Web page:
Wilson urged delegates to share lessons that could be applied all over the world. He characterized the epidemic in the United States as black, brown and big. “The AIDS epidemic in America is a tale of two cities,” Wilson said, with people of color accounting for nearly 70 percent of those infected. “It is definitely the best of times and the worst times.”

“We face gigantic challenges,“ he said. Here’s a look at the duality that Wilson and others highlighted:

Safer Sex: “Live, Love Condomize!”

The consistency of condom use, which helps to reduce sexually transmitted diseases, shows slight improvement for unmarried people between the ages of 15 and 44, according to studies by the Centers for the Disease Control and Prevention between 2002 and 2010.

The percentage of singles claiming to use condoms every time they had sex during the four weeks before being surveyed rose from 22.5 percent to 24.8 percent for men, and from 19.8 percent to 21.3 percent for women. Increases were smaller for those who used condoms at least some of the time.

The number of children and adults newly infected with HIV, the virus that causes AIDS, dropped 19 percent from 3.1 million in 1999 at its peak globally to 2.6 million in 2009, according to UNAIDS. However, inconsistency in safe sexual practices and other factors contribute to ongoing infections.

African-American women and bisexual or gay men account for a disproportionate share of the 50,000 new infections each year in the United States. “By the time a black gay man reaches 40 years old, nearly 50 percent of them, 6 out of 10, will be HIV positive,” Wilson said.

“Live, Love Condomize!” was the message on nearly a million packages of condoms distributed at the conference, on colorful displays of condoms and on T-shirts worn by performers promoting safer sex.

Nonhlanhla Khanyile, a reproductive and sexual health educator for Support Worldwide in South Africa, demonstrated how the female condom can be used to protect and pleasure men and women. Khanyile, who lives in South Africa, said heterosexual couples as well as gay men can use the condom.

Some also debated the merits of increasing voluntary male circumcision as part of the protection strategy to help reduce the spread of the human immunodeficiency virus in Africa. Vaginal microbicides continue to be tested to help protect women.

Easier, QuickerTesting

African Americans and Latinos report higher rates of testing than whites. More men and women are asking partners about their HIV status or even going to be tested together before having sex. Those who can’t find the words to say can get a little coaching. And the tests themselves are easier, quicker and more available.

People can get preliminary results in 20 minutes from rapid tests that involve a quick swab of the inside of the mouth at festivals, events on campus or even the DMV in some cities. Some are also using home collection kits and sending blood samples from finger pricks to testing centers.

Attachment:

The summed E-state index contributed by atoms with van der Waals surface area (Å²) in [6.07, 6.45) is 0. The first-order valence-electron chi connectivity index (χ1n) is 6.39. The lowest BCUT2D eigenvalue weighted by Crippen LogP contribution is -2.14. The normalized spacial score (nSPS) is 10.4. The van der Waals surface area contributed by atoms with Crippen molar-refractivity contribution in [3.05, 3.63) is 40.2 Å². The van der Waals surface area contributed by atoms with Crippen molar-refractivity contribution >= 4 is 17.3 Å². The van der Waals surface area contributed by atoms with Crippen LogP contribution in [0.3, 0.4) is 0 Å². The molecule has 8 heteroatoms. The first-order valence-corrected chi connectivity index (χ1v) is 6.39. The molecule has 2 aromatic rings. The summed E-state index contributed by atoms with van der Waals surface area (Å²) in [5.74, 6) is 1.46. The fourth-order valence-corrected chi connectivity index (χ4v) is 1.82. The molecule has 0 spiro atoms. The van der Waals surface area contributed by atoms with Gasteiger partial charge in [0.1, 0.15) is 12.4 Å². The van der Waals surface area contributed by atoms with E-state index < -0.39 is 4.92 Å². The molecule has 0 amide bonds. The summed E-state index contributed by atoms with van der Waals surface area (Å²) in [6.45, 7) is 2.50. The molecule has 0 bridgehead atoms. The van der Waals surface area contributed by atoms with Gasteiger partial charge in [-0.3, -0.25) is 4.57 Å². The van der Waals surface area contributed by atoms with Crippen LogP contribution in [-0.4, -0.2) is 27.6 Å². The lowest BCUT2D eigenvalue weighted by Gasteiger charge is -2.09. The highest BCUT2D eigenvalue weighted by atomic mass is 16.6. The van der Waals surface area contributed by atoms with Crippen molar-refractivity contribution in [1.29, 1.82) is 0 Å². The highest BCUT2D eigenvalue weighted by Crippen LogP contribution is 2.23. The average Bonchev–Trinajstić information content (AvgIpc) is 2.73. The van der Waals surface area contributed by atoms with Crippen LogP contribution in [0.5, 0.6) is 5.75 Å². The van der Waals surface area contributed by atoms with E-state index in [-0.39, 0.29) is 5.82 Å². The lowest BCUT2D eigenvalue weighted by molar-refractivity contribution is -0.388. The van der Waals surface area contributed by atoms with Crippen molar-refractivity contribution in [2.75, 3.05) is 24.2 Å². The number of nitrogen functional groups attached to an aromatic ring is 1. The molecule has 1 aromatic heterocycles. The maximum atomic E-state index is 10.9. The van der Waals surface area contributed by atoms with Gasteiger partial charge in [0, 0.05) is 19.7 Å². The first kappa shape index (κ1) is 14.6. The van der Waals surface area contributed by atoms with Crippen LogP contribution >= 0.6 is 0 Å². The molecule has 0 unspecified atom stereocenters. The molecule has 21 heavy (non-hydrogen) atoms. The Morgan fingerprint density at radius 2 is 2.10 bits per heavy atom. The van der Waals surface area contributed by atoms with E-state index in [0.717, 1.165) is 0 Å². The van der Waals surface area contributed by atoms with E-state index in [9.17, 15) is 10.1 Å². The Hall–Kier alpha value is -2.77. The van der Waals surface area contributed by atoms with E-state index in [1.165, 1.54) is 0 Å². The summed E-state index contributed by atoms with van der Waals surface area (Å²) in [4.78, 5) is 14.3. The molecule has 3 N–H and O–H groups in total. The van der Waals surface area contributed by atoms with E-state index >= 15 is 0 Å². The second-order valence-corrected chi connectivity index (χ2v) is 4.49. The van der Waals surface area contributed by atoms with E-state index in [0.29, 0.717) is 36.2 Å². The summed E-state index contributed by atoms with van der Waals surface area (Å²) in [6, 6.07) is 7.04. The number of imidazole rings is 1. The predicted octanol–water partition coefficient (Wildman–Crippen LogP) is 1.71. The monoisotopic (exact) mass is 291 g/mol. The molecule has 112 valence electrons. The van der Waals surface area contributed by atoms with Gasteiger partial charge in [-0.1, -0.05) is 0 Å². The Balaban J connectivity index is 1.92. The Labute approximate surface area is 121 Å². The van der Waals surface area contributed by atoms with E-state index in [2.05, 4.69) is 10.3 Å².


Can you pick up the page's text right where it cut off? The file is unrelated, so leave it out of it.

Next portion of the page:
In a 2011 study, 77 percent of African-Americans between ages 18 and 64 said they had been tested for HIV. Although 43 percent of respondents had been tested within the previous year, 22 percent had never taken a test. This is problematic, experts say, because many African-Americans are diagnosed with AIDS at later stages. In addition to the risk of infecting others, they often receive treatment later (or not at all in some cases) and face more complications if they also have diabetes, heart disease or health issues.

Erasing Stigma at Home, Church and Work

While people with HIV/AIDS are no longer shunned to the same degree as they were in the eighties and nineties, stigma still persists. It prevents people from telling the truth about their lives, being tested, getting treatment or even keeping up with it. It makes people hold back from falling in love, spending time with their families, going to church, getting jobs or seeking promotions, speakers said. It not only leads to depression, but also to suicide in extreme cases.

“I’m alive today, because I have the love and support of family and friends,” said Wilson, who is openly gay and has lived with HIV for 32 years. He encourages others to follow his lead by being open about their HIV status and ideally their sexual orientation.

"Living openly and proudly with HIV not only confronts HIV stigma, but it also helps build demand for essential services," Wilson said.“It also communicates that it’s possible to live a full, healthy life with HIV, and that’s important. When you come out with your HIV status, you not only save your life, but other lives as well.”

That was the goal of Jamar Rogers, a contestant on “American Idol” and “The Voice.” Rogers discovered that was HIV positive on the heels of recovering from a crystal meth addiction. Initially, he kept his illness a secret, but as he drew more attention on “The Voice,” he decided to share his story with viewers.

Rogers continues his outreach through social media and as a celebrity ambassador for the Black AIDS Institute. He says that his involvement and openness have helped him “stand a little taller” and turn his life around.

DeepaRao, Ph.D., a clinical psychologist at the University of Washington in Seattle, who conducts research in the United States and in India, has adapted exercises from the HIV Stigma Toolkit, originally developed in Zambia.  She worked with 24 African-American women living with HIV for three months to 25 years in Chicago and Seattle.  

“We asked them to share their methods of coping with stigma, like prayer or speaking with family,” Rao said during a session titled “Stigma: Breaking the Silence.”